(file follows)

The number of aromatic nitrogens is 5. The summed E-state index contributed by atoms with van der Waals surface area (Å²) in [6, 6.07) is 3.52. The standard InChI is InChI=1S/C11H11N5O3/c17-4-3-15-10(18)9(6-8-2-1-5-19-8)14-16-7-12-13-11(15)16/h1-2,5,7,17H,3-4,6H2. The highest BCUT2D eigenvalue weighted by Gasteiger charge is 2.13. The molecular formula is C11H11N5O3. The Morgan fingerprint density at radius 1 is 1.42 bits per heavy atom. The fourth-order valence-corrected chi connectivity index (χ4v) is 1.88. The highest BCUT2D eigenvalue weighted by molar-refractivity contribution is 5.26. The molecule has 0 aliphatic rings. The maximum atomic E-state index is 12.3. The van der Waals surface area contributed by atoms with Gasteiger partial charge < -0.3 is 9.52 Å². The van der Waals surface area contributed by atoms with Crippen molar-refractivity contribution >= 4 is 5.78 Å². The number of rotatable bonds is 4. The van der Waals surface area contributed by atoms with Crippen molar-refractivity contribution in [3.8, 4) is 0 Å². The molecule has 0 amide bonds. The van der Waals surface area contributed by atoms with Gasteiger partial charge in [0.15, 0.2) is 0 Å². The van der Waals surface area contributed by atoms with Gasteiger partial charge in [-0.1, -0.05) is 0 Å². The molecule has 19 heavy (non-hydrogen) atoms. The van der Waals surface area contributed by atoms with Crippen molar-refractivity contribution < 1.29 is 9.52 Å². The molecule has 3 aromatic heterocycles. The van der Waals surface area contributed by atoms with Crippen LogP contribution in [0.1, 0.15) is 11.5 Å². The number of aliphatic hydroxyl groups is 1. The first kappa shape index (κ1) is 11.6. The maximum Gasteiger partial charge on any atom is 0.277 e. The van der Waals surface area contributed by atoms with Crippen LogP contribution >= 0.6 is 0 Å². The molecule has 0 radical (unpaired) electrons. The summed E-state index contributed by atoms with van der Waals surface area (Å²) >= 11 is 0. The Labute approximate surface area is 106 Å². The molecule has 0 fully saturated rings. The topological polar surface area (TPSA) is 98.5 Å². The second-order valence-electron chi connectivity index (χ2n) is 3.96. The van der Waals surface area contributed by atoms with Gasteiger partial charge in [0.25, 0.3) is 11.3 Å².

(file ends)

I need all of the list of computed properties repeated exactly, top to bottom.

The number of aromatic nitrogens is 5. The summed E-state index contributed by atoms with van der Waals surface area (Å²) in [6, 6.07) is 3.52. The standard InChI is InChI=1S/C11H11N5O3/c17-4-3-15-10(18)9(6-8-2-1-5-19-8)14-16-7-12-13-11(15)16/h1-2,5,7,17H,3-4,6H2. The highest BCUT2D eigenvalue weighted by Gasteiger charge is 2.13. The molecular formula is C11H11N5O3. The Morgan fingerprint density at radius 1 is 1.42 bits per heavy atom. The fourth-order valence-corrected chi connectivity index (χ4v) is 1.88. The highest BCUT2D eigenvalue weighted by molar-refractivity contribution is 5.26. The molecule has 0 aliphatic rings. The maximum atomic E-state index is 12.3. The van der Waals surface area contributed by atoms with Gasteiger partial charge < -0.3 is 9.52 Å². The van der Waals surface area contributed by atoms with Crippen molar-refractivity contribution >= 4 is 5.78 Å². The number of rotatable bonds is 4. The van der Waals surface area contributed by atoms with Crippen molar-refractivity contribution in [3.8, 4) is 0 Å². The molecule has 0 amide bonds. The van der Waals surface area contributed by atoms with Gasteiger partial charge in [0.15, 0.2) is 0 Å². The van der Waals surface area contributed by atoms with Gasteiger partial charge in [-0.1, -0.05) is 0 Å². The molecule has 19 heavy (non-hydrogen) atoms. The van der Waals surface area contributed by atoms with Crippen molar-refractivity contribution < 1.29 is 9.52 Å². The molecule has 3 aromatic heterocycles. The van der Waals surface area contributed by atoms with Crippen LogP contribution in [0.1, 0.15) is 11.5 Å². The number of aliphatic hydroxyl groups is 1. The first kappa shape index (κ1) is 11.6. The maximum Gasteiger partial charge on any atom is 0.277 e. The van der Waals surface area contributed by atoms with Crippen LogP contribution >= 0.6 is 0 Å². The molecule has 0 radical (unpaired) electrons. The summed E-state index contributed by atoms with van der Waals surface area (Å²) >= 11 is 0. The Labute approximate surface area is 106 Å². The molecule has 0 fully saturated rings. The topological polar surface area (TPSA) is 98.5 Å². The second-order valence-electron chi connectivity index (χ2n) is 3.96. The van der Waals surface area contributed by atoms with Gasteiger partial charge in [0.25, 0.3) is 11.3 Å².